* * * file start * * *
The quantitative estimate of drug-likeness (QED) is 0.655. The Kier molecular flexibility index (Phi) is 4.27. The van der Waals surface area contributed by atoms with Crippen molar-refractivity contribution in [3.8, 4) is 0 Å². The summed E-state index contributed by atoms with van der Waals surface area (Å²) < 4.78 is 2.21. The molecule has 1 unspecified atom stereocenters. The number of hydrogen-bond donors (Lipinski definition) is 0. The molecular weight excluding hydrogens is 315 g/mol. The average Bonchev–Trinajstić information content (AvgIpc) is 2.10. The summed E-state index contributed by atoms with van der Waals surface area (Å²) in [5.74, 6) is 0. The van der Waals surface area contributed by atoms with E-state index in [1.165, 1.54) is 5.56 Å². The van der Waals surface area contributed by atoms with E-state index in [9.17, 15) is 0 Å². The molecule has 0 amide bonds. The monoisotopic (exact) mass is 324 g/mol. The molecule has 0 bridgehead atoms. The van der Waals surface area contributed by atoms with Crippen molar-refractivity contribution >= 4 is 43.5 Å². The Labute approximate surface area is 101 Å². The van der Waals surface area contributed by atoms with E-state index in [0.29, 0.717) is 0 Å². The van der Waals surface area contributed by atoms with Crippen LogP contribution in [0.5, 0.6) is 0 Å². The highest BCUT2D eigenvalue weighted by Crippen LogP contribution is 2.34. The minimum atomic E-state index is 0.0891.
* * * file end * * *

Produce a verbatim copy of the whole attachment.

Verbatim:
The quantitative estimate of drug-likeness (QED) is 0.655. The Kier molecular flexibility index (Phi) is 4.27. The van der Waals surface area contributed by atoms with Crippen molar-refractivity contribution in [3.8, 4) is 0 Å². The summed E-state index contributed by atoms with van der Waals surface area (Å²) < 4.78 is 2.21. The molecule has 1 unspecified atom stereocenters. The number of hydrogen-bond donors (Lipinski definition) is 0. The molecular weight excluding hydrogens is 315 g/mol. The average Bonchev–Trinajstić information content (AvgIpc) is 2.10. The summed E-state index contributed by atoms with van der Waals surface area (Å²) in [5.74, 6) is 0. The van der Waals surface area contributed by atoms with E-state index in [1.165, 1.54) is 5.56 Å². The van der Waals surface area contributed by atoms with E-state index in [9.17, 15) is 0 Å². The molecule has 0 amide bonds. The monoisotopic (exact) mass is 324 g/mol. The molecule has 0 bridgehead atoms. The van der Waals surface area contributed by atoms with Crippen molar-refractivity contribution >= 4 is 43.5 Å². The Labute approximate surface area is 101 Å². The van der Waals surface area contributed by atoms with E-state index in [0.29, 0.717) is 0 Å². The van der Waals surface area contributed by atoms with Crippen LogP contribution in [0.5, 0.6) is 0 Å². The highest BCUT2D eigenvalue weighted by Crippen LogP contribution is 2.34. The minimum atomic E-state index is 0.0891.